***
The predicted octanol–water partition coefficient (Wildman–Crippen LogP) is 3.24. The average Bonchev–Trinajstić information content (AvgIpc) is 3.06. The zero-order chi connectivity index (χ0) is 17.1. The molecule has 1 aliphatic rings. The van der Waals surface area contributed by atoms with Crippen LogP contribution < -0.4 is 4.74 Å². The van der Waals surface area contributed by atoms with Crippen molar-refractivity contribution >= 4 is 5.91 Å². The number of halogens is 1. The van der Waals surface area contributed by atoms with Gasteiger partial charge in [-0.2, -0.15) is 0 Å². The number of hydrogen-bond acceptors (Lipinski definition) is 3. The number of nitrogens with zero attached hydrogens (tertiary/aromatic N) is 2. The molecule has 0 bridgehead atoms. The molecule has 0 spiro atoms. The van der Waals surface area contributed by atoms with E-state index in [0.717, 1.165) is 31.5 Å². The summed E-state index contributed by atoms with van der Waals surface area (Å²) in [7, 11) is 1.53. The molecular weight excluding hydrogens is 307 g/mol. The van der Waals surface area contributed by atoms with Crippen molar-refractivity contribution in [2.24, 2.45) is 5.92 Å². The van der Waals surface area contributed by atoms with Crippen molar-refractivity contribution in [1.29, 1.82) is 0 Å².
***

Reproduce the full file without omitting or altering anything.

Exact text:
The predicted octanol–water partition coefficient (Wildman–Crippen LogP) is 3.24. The average Bonchev–Trinajstić information content (AvgIpc) is 3.06. The zero-order chi connectivity index (χ0) is 17.1. The molecule has 1 aliphatic rings. The van der Waals surface area contributed by atoms with Crippen LogP contribution < -0.4 is 4.74 Å². The van der Waals surface area contributed by atoms with Crippen molar-refractivity contribution >= 4 is 5.91 Å². The number of halogens is 1. The van der Waals surface area contributed by atoms with Gasteiger partial charge in [-0.2, -0.15) is 0 Å². The number of hydrogen-bond acceptors (Lipinski definition) is 3. The number of nitrogens with zero attached hydrogens (tertiary/aromatic N) is 2. The molecule has 0 bridgehead atoms. The molecule has 0 spiro atoms. The van der Waals surface area contributed by atoms with E-state index in [0.717, 1.165) is 31.5 Å². The summed E-state index contributed by atoms with van der Waals surface area (Å²) in [7, 11) is 1.53. The molecular weight excluding hydrogens is 307 g/mol. The van der Waals surface area contributed by atoms with Crippen molar-refractivity contribution in [2.24, 2.45) is 5.92 Å². The van der Waals surface area contributed by atoms with Crippen molar-refractivity contribution in [1.29, 1.82) is 0 Å².